One of Minnesota’s most violent and infamous sex offenders -- who has admitted to raping more than 60 women and who has quickly re-offended every time he's been previously released from prison -- is set to go free yet again, after more than 30 years behind bars.
The Minnesota Supreme Court on Tuesday rejected a request by the state’s Department of Human Services to review the case of Thomas Ray Duvall, a serial rapist who admitted to brutally raping dozens of teenage girls in the 1970s and 1980s.
The court’s ruling comes two months after the state Court of Appeals ruled Duvall should be allowed to be released into the community -- under supervision -- after spending three decades behind bars, the Star Tribune reported.
The ruling ends a five-year legal battle over Duvall's future. The case set off a political firestorm over Minnesota’s civil commitment system, which confines sex offenders indefinitely after their prison terms ends.
“I am honestly so devastated, I have no words at this moment,” a family member of one of Duvall’s victims told FOX9 after the court’s ruling. “We are terrified. The public needs to know how dangerous Duvall is.”
Duvall, now 63, committed his first known sexual assault in 1975, when he and two other males raped a 17-year-old girl. He re-offended three years later when he picked up a 17-year-old girl at the State Fair, promised to drive her home, and instead raped her.
Within months of his release from prison for that crime, he attempted to force another woman into his car and threatened her with a knife, the Star Tribune reported.
Over the next decade, Duvall was arrested – and released – multiple times for raping several other teenagers, including a 14-year-old and 15-year-old in 1982.
Duvall was finally sentenced to his current term, 20 years in prison, after he was nabbed for raping a 17-year-old girl inside a Brooklyn Park apartment -- just 12 days after his release from jail in 1987. According to the Star Tribune, Duvall talked his way into the apartment a day after Christmas, bound the teenager with an electric cord and then repeatedly raped her for more than three hours while hitting her with a hammer.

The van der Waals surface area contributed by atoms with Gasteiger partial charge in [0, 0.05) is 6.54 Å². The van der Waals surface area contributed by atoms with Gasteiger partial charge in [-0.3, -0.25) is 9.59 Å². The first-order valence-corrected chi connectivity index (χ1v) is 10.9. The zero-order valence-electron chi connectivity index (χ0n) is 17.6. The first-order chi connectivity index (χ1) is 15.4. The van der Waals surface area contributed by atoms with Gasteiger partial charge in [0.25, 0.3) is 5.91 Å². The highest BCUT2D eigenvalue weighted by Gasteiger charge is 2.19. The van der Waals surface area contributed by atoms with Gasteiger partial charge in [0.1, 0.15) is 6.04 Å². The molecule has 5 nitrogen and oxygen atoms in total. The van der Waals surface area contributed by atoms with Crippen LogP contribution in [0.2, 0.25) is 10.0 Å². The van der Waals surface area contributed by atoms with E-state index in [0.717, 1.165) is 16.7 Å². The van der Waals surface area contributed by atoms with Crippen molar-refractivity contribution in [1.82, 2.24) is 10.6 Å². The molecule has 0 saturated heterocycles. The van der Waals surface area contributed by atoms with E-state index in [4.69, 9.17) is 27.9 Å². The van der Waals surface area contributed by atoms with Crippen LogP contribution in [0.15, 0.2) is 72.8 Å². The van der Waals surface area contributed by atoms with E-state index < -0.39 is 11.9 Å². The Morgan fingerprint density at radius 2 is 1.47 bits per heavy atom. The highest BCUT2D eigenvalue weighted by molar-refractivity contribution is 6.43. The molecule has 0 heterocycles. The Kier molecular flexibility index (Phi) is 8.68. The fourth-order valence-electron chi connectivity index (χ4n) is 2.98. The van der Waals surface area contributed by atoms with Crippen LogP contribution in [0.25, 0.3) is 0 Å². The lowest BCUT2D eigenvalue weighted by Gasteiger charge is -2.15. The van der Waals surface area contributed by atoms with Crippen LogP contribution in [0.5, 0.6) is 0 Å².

In 1991, Duvall was civilly committed as a psychopathic personality and sent to the Minnesota Sex Offender Program. Duvall was diagnosed as a sexual sadist and has admitted to more than 60 victims, the Star Tribune reported.
In June 2015, U.S. District Judge Donovan Frank ruled the state’s sex offender program was unconstitutional, calling it a “punitive system” that violates offenders’ rights to due process. Frank’s ruling was later overturned by a higher court, but signified a shift among specialists to be more willing to support offenders’ petitions for conditional release.
The Star Tribune reported that, before Frank’s ruling, only three sex offenders had been discharged from the program in its 20-year history. Since then, the number has risen to 26.
At a trial last spring, Duvall testified he had earned his right to a provisional discharge and had learned to control his violent sexual fantasies.
At the same trial, three outside evaluators testified that Duvall should not be released from the program, arguing he remains fixated on deviant and violent sexual thoughts despite treatment. One of the evaluators, forensic psychologist Dr. James Alsdurf, described Duvall as “obsessed with sex – most of it violent,” the Star Tribune reported.
Meanwhile, the program’s own staff described Duvall as a model detainee who was committed to his treatment program – testimony the appeals court panel heavily relied on when saying he should be released into the community -- despite acknowledging that Duvall still has a risk of reoffending, given his violent history.
Human Services Commissioner Emily Piper said in statement that she opposed Duvall’s release “out of a deep concern for public safety.”
The Star Tribune reported Duvall is expected to be released to a secure group home in the Twin Cities this fall. If he violates any of the more than two dozen conditions of his plan, the sex offender program can revoke his discharge and place him back in confinement.